Remembering Miriam Carey in the wake of the U.S. Capitol breach
It’s one of the fondest memories from when her sister was alive.
During a trip to Niagara Falls, Valarie Carey and her sisters visited a butterfly conservatory.
Admittedly a bit jealous, Valarie recalled how all the butterflies kept landing on Miriam Carey and Amy Carey-Jones, even though she was the one most fond of colorful insects.
The adventure was one of many trips they shared, and this particular outing inspired Valarie to do something each year to remember the life of her sister Miriam.
On both her birthday and death anniversary each year, Valerie releases monarch butterflies to honor “the good in her and not to focus so much on the horrific way that she left us.”
The world came to know Miriam Carey under tragic circumstances. In 2013, the 34-year-old, unarmed dental hygienist was gunned down by Capitol Police in Washington, D.C. Her 18-month-old daughter, who survived the car chase with her mother at the wheel from near the White House to Capitol Hill, was in the backseat as officers fired 26 times at the vehicle after she attempted a U-turn near the Capitol grounds.
Miriam was hit five times, including once in the head.
“She was a person. She was a mother. She was a lover of life. She loved to cook. She loved to travel. She loved to entertain her friends,” Valarie Carey told Hey, Black Mom! in a phone interview on Thursday. She held back tears as she spoke about her younger sister; Miriam was the second youngest of five sisters.
“She was happy about being a new mother,” Carey said.
Recent events at the nation’s capital have irritated wounds not yet healed for Carey and her family.
On Wednesday, a swarm of Trump supporters stormed the U.S. Capitol Building. The insurrection was the first mass breach in the building’s history since 1812.
The mob of unmasked, unafraid, Trump- and Confederate Flag-toting rioters were met with very little police resistance as they damaged property to occupy the Capitol, which is meant to be one of the most secure buildings in the country.
Five people have died as a result of the riot, including a police officer. Law enforcement is still on the hunt for suspects, despite the disgracefully publicized acts.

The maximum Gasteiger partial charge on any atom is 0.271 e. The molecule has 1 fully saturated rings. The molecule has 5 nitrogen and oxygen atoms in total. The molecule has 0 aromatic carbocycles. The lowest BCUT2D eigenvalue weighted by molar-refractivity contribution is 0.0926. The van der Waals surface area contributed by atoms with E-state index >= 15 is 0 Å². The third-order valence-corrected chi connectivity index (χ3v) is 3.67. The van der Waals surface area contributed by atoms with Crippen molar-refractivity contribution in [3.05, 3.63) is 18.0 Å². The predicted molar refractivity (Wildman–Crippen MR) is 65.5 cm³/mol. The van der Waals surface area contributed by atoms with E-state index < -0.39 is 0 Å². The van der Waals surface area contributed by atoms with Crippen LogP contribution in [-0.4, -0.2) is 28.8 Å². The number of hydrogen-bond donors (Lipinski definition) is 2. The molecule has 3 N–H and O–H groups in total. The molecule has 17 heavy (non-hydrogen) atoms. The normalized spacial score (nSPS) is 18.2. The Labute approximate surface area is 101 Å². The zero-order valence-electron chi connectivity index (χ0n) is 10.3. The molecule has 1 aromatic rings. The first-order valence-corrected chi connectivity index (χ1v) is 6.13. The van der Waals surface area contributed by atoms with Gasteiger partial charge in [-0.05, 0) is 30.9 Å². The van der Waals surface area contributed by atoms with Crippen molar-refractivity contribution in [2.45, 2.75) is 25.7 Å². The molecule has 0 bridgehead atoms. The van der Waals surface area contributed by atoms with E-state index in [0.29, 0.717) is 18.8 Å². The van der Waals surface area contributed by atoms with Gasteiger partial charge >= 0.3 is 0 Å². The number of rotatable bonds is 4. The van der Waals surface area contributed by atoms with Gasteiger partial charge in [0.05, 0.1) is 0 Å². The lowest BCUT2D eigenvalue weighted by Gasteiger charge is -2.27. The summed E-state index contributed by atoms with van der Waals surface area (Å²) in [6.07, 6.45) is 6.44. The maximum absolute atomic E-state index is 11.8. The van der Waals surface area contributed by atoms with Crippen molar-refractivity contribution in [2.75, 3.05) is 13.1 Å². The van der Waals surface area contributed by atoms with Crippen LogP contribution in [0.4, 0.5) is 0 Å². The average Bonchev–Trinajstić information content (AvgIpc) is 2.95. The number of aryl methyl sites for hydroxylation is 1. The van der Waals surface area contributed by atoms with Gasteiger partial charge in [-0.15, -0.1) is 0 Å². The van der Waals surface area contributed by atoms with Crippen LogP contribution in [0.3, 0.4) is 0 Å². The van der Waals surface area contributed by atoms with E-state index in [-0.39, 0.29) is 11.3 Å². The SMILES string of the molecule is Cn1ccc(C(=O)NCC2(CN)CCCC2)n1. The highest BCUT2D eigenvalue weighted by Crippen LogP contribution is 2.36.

Social media footage surfaced showing that some police officers appeared to clear the way for the rioters.
Carey only wishes her little sister was shown the same consideration in October of 2013.
Who was Miriam Carey?
Miriam grew up in Brooklyn, New York, close to her family and sisters. She worked as a dental hygienist and had dreams of opening her own business that helped others get placed into dental programs.
Miriam came from a line of sisters with professional careers dedicated to service. Valarie is a retired NYPD police sergeant and Amy is a registered nurse.
Miriam couldn’t wait to be old enough to hang out with her sisters.
When Miriam moved to Samford, Connecticut, it didn’t sit well with Valarie Carey. She didn’t want her to be too far from her base, as the sisters were used to living within walking distance from each other.
But the new mom at the time sought home ownership and didn’t want to wait. Carey lightheartedly chuckled thinking about how impatient her sister was.
Miriam’s daughter, who now lives with her father in Connecticut, was close in age to Amy’s youngest child, so Valarie enjoyed visits from the children.
“I was excited about having two new nieces,” she said. “We were planning another family trip, and it’s like all of those plans have been altered. They have been destroyed.”
The day of the Capitol riot recalled painful reminders for Carey. She was reminded of not only the stark difference in police treatment of one unarmed black woman compared to a mob of folk clearly up to no good, but also of the mental health speculation associated with her sister’s death.
Miriam was reportedly admitted to Samford Hospital for a mental health evaluation after multiple incidents in 2012, according to an in-depth Washington Post report. She was also said to have been diagnosed with postpartum depression.
“It’s a shame that they’re trying to trivialize my sister’s death by drawing on something (from) 2012,” Carey said. “One has nothing to do with the other. It’s hurtful when people are tagging you in false narratives because they led the conversation with my sister having a mental health crisis. No one could speak to what her mental capacity was in that moment. It is my belief that she was not having a mental health crisis. The fact remains that she was unarmed and she was not in the commission of a crime and she was shot in her back.
“That is the conversation, that is the story and that is the narrative that should be led with.”
Family still seeking justice after police shooting
Nine months following the shooting, the U.S. District Attorney’s Office announced that no charges would be filed. The officers who shot and killed Miriam were not publicly named.
Carey has plans to fight to have the case reopened. She said she has been trying to obtain additional police radio transmission from the day her sister was killed, believing that information would reveal more of the story.
She also has plans for a documentary in the future.
All in all, her family craves justice.
“The treatment that my sister received was subhuman,” Carey said. “She was a professional, she was educated. And it’s not to say someone uneducated deserves to die but I’m just putting it into context.
“My sister wasn’t standing on some corner in illegal activity. She wasn’t a thug. She was driving her luxury car with her baby in it, and she was shot unjustifiably in her back. I want people to know that an innocent life was taken and no one’s really talking about it.”